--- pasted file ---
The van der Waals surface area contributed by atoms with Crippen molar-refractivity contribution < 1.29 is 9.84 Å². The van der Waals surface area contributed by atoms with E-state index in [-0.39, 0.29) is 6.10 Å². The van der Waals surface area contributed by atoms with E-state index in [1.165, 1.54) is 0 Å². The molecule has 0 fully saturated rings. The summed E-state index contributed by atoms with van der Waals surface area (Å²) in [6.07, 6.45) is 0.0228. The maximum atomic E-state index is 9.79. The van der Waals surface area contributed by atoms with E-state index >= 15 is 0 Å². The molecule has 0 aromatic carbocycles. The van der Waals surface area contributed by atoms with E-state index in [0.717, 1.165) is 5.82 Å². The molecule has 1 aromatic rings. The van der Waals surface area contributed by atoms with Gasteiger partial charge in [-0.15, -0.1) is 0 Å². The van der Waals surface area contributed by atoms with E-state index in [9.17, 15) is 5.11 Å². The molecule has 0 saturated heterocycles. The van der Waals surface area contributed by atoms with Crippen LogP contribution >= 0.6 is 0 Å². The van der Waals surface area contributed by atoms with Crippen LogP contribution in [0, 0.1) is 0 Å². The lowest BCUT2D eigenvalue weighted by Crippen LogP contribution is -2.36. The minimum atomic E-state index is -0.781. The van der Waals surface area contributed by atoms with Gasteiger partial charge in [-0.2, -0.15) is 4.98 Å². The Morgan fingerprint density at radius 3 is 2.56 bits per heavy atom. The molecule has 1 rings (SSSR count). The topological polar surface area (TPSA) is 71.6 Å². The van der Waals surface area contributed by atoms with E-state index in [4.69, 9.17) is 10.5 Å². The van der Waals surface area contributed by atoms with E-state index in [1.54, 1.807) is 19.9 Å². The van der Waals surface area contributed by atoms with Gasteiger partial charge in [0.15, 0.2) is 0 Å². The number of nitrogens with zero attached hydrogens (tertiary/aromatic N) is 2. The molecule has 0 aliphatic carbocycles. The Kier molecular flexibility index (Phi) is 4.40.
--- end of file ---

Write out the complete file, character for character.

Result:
The van der Waals surface area contributed by atoms with Crippen molar-refractivity contribution < 1.29 is 9.84 Å². The van der Waals surface area contributed by atoms with E-state index in [-0.39, 0.29) is 6.10 Å². The van der Waals surface area contributed by atoms with E-state index in [1.165, 1.54) is 0 Å². The molecule has 0 fully saturated rings. The summed E-state index contributed by atoms with van der Waals surface area (Å²) in [6.07, 6.45) is 0.0228. The maximum atomic E-state index is 9.79. The van der Waals surface area contributed by atoms with E-state index >= 15 is 0 Å². The molecule has 0 aromatic carbocycles. The van der Waals surface area contributed by atoms with E-state index in [0.717, 1.165) is 5.82 Å². The molecule has 1 aromatic rings. The van der Waals surface area contributed by atoms with Gasteiger partial charge in [-0.15, -0.1) is 0 Å². The van der Waals surface area contributed by atoms with E-state index in [9.17, 15) is 5.11 Å². The molecule has 0 saturated heterocycles. The van der Waals surface area contributed by atoms with Crippen LogP contribution >= 0.6 is 0 Å². The van der Waals surface area contributed by atoms with Crippen LogP contribution in [0, 0.1) is 0 Å². The lowest BCUT2D eigenvalue weighted by Crippen LogP contribution is -2.36. The minimum atomic E-state index is -0.781. The van der Waals surface area contributed by atoms with Gasteiger partial charge in [-0.2, -0.15) is 4.98 Å². The Morgan fingerprint density at radius 3 is 2.56 bits per heavy atom. The molecule has 1 rings (SSSR count). The topological polar surface area (TPSA) is 71.6 Å². The van der Waals surface area contributed by atoms with E-state index in [4.69, 9.17) is 10.5 Å². The van der Waals surface area contributed by atoms with E-state index in [1.54, 1.807) is 19.9 Å². The van der Waals surface area contributed by atoms with Gasteiger partial charge in [0.15, 0.2) is 0 Å². The number of nitrogens with zero attached hydrogens (tertiary/aromatic N) is 2. The molecule has 0 aliphatic carbocycles. The Kier molecular flexibility index (Phi) is 4.40.